FZ200 Diffraction Limit - Panasonic Tech Service

Started Aug 27, 2013 | Discussions thread
sherman_levine
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Re: Diffraction Limit - A bit of revision.
In reply to photoreddi, Aug 28, 2013

photoreddi wrote:

J C Brown wrote:

photoreddi wrote:

J C Brown wrote:

...

As you have correctly stated:

The equation for the diffraction limit is

sin(angular resolution) = 1.22x(wavelength/aperture diameter)

However it is important to recognise that the above equation defines an “angular” limit

To relate that to the corresponding linear limit at the focal plane it is necessary to take account of the focal length. What follows is based on my Napier University lecture notes.

...

Have you taken this into account?

Yes I have. If you read my post again carefully you should find that it is entirely consistent with the Cambridge in colour Technical Note which you quote.

In particular if you check the final equation for the diameter of the Airy disc "d" you will see that d = 2.44 x N x lambda defends only on the F/No N and the wavelength lambda and is therefore independent of focal length.

Perhaps I should have emphasised that fact and stated that the analysis I presented was entirely consistent with the results of ianperegians resolution tests and with the resolution tests that I've done with my FZ50 and TZ30. See for example: Resolution measurements - TZ30 (ZS20) - Many images

Technical Note: Independence of Focal Length
Since the physical size of an aperture is larger for telephoto lenses (f/4 has a 50 mm diameter at 200 mm, but only a 25 mm diameter at 100 mm), why doesn't the airy disk become smaller? This is because longer focal lengths also cause light to travel further before hitting the camera sensor -- thus increasing the distance over which the airy disk can continue to diverge. The competing effects of larger aperture and longer focal length therefore cancel, leaving only the f-number as being important (which describes focal length relative to aperture size).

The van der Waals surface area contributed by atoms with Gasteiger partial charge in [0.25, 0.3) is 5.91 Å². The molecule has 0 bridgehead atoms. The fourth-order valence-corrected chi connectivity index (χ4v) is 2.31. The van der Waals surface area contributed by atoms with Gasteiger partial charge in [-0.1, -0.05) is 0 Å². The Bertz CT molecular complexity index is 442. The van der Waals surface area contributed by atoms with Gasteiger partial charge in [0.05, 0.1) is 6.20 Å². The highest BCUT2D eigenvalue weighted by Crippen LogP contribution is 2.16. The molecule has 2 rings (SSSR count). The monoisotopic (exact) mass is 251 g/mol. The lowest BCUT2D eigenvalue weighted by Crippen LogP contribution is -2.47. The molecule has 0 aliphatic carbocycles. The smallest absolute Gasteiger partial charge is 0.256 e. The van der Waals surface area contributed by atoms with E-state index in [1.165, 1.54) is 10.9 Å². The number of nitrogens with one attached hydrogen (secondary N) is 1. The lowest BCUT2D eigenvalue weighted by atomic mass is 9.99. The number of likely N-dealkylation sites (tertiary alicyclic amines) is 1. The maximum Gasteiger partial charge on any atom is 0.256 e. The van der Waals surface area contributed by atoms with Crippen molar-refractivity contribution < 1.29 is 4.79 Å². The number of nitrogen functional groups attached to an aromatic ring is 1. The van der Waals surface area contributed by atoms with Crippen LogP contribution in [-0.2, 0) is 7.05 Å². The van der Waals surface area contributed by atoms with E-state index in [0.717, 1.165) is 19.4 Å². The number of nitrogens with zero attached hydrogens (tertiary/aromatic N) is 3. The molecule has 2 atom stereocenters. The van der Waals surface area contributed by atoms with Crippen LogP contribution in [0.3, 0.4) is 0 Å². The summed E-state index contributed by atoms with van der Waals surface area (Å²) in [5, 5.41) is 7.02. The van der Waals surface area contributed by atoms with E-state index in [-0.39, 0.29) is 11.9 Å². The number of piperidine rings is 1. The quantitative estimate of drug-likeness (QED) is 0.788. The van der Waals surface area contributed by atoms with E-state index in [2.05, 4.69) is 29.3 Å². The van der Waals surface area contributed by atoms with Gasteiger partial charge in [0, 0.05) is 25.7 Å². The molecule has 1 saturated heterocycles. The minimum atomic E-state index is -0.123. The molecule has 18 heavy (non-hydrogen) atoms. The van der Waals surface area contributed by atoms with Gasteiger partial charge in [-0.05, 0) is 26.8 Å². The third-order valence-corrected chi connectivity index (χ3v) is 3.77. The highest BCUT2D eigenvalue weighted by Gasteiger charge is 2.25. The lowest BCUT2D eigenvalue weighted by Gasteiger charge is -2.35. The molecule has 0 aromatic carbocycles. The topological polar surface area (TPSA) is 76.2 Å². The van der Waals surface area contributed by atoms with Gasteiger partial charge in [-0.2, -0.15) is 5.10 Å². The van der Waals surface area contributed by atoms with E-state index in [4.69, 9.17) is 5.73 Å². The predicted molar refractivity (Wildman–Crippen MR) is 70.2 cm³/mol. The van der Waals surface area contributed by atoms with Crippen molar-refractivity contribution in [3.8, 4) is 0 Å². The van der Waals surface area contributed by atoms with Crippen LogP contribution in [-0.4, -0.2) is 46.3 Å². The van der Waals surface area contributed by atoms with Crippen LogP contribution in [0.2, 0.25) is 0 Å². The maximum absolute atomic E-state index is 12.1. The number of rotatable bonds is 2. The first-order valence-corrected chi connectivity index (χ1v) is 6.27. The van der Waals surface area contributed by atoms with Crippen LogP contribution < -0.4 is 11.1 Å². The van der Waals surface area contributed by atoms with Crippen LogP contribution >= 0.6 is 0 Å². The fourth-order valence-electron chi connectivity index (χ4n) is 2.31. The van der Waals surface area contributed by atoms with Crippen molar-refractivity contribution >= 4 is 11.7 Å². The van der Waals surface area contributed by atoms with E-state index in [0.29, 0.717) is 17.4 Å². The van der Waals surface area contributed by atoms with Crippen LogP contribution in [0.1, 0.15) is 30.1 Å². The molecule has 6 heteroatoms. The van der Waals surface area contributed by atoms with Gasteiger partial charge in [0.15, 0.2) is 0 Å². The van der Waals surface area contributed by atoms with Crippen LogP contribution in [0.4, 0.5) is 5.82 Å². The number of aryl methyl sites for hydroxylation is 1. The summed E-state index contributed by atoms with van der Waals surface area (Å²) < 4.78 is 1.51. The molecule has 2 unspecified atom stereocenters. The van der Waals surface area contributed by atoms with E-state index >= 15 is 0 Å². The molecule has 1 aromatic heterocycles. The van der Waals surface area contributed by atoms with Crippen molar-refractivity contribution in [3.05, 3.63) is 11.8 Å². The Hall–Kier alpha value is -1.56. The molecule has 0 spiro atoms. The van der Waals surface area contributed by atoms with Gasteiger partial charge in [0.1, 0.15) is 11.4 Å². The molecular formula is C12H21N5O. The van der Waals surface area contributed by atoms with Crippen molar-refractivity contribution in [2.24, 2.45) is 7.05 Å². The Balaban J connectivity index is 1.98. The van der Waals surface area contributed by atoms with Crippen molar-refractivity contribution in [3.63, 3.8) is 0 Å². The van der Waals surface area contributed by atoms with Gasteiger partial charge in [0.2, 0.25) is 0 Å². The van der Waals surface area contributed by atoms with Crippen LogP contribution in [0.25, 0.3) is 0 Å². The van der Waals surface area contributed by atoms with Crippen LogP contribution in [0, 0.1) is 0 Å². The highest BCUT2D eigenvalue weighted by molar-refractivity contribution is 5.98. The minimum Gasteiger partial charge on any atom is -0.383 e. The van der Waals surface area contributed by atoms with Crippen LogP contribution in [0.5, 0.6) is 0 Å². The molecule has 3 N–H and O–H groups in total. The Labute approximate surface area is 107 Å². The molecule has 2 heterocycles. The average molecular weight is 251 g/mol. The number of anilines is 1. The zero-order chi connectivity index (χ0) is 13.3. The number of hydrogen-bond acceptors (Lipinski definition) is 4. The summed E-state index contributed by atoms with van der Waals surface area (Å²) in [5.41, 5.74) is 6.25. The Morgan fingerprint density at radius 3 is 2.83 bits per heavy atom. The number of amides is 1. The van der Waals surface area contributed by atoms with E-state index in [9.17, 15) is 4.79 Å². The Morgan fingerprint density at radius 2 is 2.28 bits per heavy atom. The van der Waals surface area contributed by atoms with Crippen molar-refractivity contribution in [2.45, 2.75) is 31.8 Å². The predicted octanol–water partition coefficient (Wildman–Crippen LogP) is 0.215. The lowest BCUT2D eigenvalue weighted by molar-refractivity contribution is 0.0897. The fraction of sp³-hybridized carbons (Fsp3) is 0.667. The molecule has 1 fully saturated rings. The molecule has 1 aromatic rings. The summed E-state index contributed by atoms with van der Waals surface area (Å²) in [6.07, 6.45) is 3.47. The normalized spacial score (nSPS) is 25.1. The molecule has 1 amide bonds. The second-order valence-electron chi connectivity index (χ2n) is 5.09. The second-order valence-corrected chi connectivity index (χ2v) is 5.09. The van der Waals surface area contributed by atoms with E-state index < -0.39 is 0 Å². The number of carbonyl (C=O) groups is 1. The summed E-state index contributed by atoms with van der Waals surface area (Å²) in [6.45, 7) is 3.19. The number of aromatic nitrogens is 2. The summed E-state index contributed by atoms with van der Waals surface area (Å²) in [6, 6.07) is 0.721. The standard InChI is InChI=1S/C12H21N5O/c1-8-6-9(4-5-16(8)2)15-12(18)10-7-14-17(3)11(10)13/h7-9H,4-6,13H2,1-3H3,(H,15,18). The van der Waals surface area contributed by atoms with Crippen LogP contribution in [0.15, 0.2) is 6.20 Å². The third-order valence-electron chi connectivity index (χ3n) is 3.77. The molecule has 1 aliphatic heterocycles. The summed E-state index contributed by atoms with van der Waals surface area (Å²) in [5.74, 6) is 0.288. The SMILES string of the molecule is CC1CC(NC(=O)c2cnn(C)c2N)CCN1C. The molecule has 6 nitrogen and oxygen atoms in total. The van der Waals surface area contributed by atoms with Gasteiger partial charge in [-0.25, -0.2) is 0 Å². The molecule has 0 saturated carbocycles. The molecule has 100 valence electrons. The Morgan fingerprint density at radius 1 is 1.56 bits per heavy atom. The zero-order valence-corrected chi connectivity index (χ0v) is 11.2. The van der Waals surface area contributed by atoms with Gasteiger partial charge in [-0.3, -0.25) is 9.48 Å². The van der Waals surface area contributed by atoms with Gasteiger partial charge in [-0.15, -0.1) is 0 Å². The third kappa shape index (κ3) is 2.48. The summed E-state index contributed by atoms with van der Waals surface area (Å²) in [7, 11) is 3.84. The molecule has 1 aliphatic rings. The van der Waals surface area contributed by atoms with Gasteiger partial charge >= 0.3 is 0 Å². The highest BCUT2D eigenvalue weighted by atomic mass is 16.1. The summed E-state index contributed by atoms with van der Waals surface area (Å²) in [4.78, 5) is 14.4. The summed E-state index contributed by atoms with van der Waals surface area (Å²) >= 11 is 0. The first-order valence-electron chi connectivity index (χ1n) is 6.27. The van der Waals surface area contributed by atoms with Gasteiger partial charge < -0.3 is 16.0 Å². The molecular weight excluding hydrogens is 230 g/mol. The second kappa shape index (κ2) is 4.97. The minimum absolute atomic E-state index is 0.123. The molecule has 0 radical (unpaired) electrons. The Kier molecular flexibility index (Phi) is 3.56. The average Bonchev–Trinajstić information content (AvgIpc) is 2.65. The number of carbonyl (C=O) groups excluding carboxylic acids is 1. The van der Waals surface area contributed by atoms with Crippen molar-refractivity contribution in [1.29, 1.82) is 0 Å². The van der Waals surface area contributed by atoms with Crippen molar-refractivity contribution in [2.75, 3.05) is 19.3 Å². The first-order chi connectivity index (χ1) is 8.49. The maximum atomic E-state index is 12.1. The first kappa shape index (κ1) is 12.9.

http://www.cambridgeincolour.com/tutorials/diffraction-photography.htm

...

I agree with both your assertion that the size of the Airy disc "independent of focal length." and CinC's tech. note that states the same. But I don't see how this jibes with your earlier statement :

As you have correctly stated:

The equation for the diffraction limit is

sin(angular resolution) = 1.22x(wavelength/aperture diameter)

However it is important to recognise that the above equation defines an “angular” limit

To relate that to the corresponding linear limit at the focal plane it is necessary to take account of the focal length.

Which appears to be saying that the diffraction limit is a function of the focal length. Am I misinterpreting something or did you not state this quite as well as you intended?

Bye the way, I found your "Resolution measurements - TZ30 (ZS20)" post interesting and it shows a prodigious amount of effort, but you ended it with "I hope that the information and test results provided in this post will be of some value to owners of TZ30 (ZS20) and similar cameras." and from reading many reviews it seems that my ZS7 is sufficiently inferior optically that your ZS20 data probably won't tell me much about the ZS7.

It took a while for the aperture/Airy disc diameter to sink through for me also.  Perhaps this will help:

For a thin lens focused at infinity, the lens-to-sensor distance = the focal length.

Take two lenses - 50mm and 100mm at constant f-stop.

At any given f-stop, the aperture of the 50mm lens is half the diameter, of the 100mm lens' aperture, hence the diffraction angle is twice as large.

However the 50mm lens is half the distance to the sensor, so the diffraction distance as measured at the sensor is the same in the two cases.

Hence the diffraction distance appears to depend only on the f-stop, because it is a function of both the lens-to-sensor distance and the aperture diameter.

Sherm

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